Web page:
This was working great as I wouldn’t need to go and run multiple files in order to update all my videos. Recently because of all the new stuff that was released because of the announcements  at #VS2013Launch I had to add about 5 new feeds to my collection. This took quite a while as I needed to create a new folder for the show, then get a copy of the first PowerShell script above and then alter the feed url and location to save the videos to. This lead to yet another script, the way I saw it I could either write a script that automates the create of the folder and script or I could do the longer but right thing and start “fresh”. The script I now run takes in an array of the url of the show, series, event or any other type of channel that has an RSS feed, basically everything after http://channel9.msdn.com/. The new and improved script looks like

cls

Write-Output "Starting"

$feedTypeNameList = $("Events/Build/2014",
"Shows/PingShow",
"Shows/This+Week+On+Channel+9",
"Series/Microsoft-Research-Luminaries",
"Shows/Windows-Azure-Friday",
"Blogs/One-Dev-Minute",
"Shows/Visual-Studio-Toolbox",
"Events/Visual-Studio/Launch-2013",
"Series/Application-Insights-for-Visual-Studio-Online",
"Series/Visual-Studio-Online",
"Series/Visual-Studio-Online-Monaco",
"Series/Visual-Studio-2012-Premium-and-Ultimate-Overview",
"Blogs/MadsKristensen",
"Blogs/C9Team",
"Series/PerfView-Tutorial",
"Blogs/IE",
"Shows/Edge")
$baseSaveLocation = "N:\s\ch9`$"

$mediaFormat = "high"
$mediaType = "mp4"
$fileExtension = "mp4"

$pathToRemoveInvalidFileNameCharsScript = "$baseSaveLocation\Remove-InvalidFileNameChars.ps1"

#------------Don't edit below here----------------#

. "$pathToRemoveInvalidFileNameCharsScript"
foreach($feedTypeName in $feedTypeNameList)
{
$channelType = $feedTypeName.Split("/")[0]
$feedUrl="http://channel9.msdn.com/$($feedTypeName.Trim("/"))/RSS/$($mediaType + $mediaFormat)"
Write-Output @"

Downloading Feed: $feedUrl

"@
$rss=invoke-webrequest -uri $feedUrl
$destination="$baseSaveLocation\$($feedTypeName.Replace("/","\").Trim("\"))\"

if (!(Test-Path $destination)) {
New-Item -ItemType directory -Path $destination
}

$videos = @()
[xml]$rss.Content|foreach{
$_.SelectNodes("rss/channel/item")|foreach{
[Array]$array = @($_.SelectSingleNode("enclosure").url,$_.SelectSingleNode("title").InnerText)
$videos += , $array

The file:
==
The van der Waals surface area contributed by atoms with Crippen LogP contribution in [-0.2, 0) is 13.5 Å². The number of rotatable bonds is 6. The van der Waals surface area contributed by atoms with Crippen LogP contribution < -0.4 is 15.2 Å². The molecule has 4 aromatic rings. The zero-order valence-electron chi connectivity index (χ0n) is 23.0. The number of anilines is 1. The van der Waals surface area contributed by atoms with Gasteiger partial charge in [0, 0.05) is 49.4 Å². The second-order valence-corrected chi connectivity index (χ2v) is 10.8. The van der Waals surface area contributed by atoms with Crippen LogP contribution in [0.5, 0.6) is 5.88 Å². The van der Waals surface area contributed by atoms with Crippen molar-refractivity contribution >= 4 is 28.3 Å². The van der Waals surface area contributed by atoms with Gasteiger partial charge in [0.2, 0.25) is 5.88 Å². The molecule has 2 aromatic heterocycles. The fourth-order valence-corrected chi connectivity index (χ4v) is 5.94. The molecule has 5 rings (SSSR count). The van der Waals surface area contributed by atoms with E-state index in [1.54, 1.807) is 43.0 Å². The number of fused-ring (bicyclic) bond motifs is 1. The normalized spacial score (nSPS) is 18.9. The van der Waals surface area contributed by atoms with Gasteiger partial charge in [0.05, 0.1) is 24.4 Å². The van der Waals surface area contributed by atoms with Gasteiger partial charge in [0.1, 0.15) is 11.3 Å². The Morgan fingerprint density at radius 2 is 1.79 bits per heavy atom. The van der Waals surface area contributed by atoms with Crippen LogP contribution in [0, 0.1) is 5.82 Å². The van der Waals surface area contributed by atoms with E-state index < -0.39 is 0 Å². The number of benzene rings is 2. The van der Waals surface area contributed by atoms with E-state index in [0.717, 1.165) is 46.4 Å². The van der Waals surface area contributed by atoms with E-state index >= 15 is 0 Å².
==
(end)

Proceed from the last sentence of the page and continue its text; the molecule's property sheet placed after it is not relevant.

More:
}
}
[Array]::Reverse($videos)
foreach($video in $videos){
$url = $video[0]
$title = $video[1]
if (![string]::IsNullOrEmpty("$url"))
{
$fileName = $($url.split("/")[-1])
$mp4fileName = $($fileName.Replace("." + $fileExtension,"") + "-" + (Remove-InvalidFileNameChars $title.Replace(" ","-")) + ".$fileExtension")
if ($mp4fileName.Contains("_"))
{
$pptxFileName = $mp4fileName.Remove($mp4fileName.LastIndexOf("_")) + ".pptx"
$pptxFileNameSaveAs = $mp4fileName.Remove($mp4fileName.LastIndexOf("_")) + "-" + (Remove-InvalidFileNameChars $title.Replace(" ","-")) + ".pptx"
}
else
{
$pptxFileName = $mp4fileName.Remove($mp4fileName.LastIndexOf(".")) + ".pptx"
$pptxFileNameSaveAs = $mp4fileName.Remove($mp4fileName.LastIndexOf(".")) + "-" + (Remove-InvalidFileNameChars $title.Replace(" ","-")) + ".pptx"
}

if (![string]::IsNullOrEmpty("$mp4fileName"))
{
"Checking $mp4fileName, we will skip it if it already exists in $($destination)"
#if we have the file from the previous script rename it or delete it
if(Test-Path ($destination + $fileName))
{
if(!(Test-Path ($destination + $mp4fileName)))
{
"Renaming: " + $fileName
Rename-Item $($destination + $fileName) $($destination + $mp4fileName)
}
else
{
"Deleting: " + $fileName
Remove-Item $($destination + $fileName)
}
}
else
{
#download media if it doesn'
t exists
if(!(Test-Path ($destination + $mp4fileName)))
{
$dest = $($destination + $mp4fileName)
"Downloading: '$url' to '$dest'"
Start-BitsTransfer $url $dest
}
}
}
#download pptx if it doesn't exists
if ($channelType -eq "Events") #only attempt to get pptx file for events
{
if (![string]::IsNullOrEmpty("$pptxFileName"))
{
"Checking $pptxFileName, we will skip it if it already exists in $($destination)"
$dest = $($destination + $pptxFileNameSaveAs)
if(!(Test-Path ($dest)))
{
$urlToDownload = $url.Remove($url.LastIndexOf("/")) + "/" + $pptxFileName
"Downloading: '
$urlToDownload' to '$dest'"
Start-BitsTransfer $urlToDownload $dest -ErrorAction SilentlyContinue
}
}
}
}
}
}

Write-Output "
Done"

This script caters for renaming of media files from the old just file name format to including the title in the file name. In order to add this extra script that I used for trimming funny characters from the file names. 

#source - http://gallery.technet.microsoft.com/scriptcenter/Remove-Invalid-Characters-39fa17b1

Function Remove-InvalidFileNameChars {
    <#
    .SYNOPSIS
    This is a PowerShell function to remove invalid characters from strings to be used as file names.

    .DESCRIPTION
    The function takes a string parameter called Name and returns a string that has been stripped of invalid file name characters, i.e. *, :, \, /.  The Name parameter will also receive input from the pipeline.

    .PARAMETER Name
    Specifies the file name to strip of invalid characters.

    .INPUTS
    Parameter Name accepts System.String objects from the pipeline.

    .OUTPUTS
    System.String.  Outpus a string object

    .EXAMPLE
    Remove-InvalidFileNameChars -Name "<This/name\is*an:illegal?filename>"
    PS C:\>Thisnameisanillegalfilename

    .NOTES
    It would be easiest to copy the function from the script file and place it in your profile.  However, you may also dot-source the script to load the function into PowerShell:
    i.e. PS C:\>. .\Remove-InvalidFileNameChars.ps1
    #>

    [CmdletBinding()]

    param([Parameter(Mandatory=$true,
        Position=0,
        ValueFromPipeline=$true,
        ValueFromPipelineByPropertyName=$true)]
        [String]$Name
    )

    return [RegEx]::Replace($Name, "[{0}]" -f ([RegEx]::Escape([String][System.IO.Path]::GetInvalidFileNameChars())), '')
}

Hope this helps others that download Channel 9 videos to watch offline as well Smile.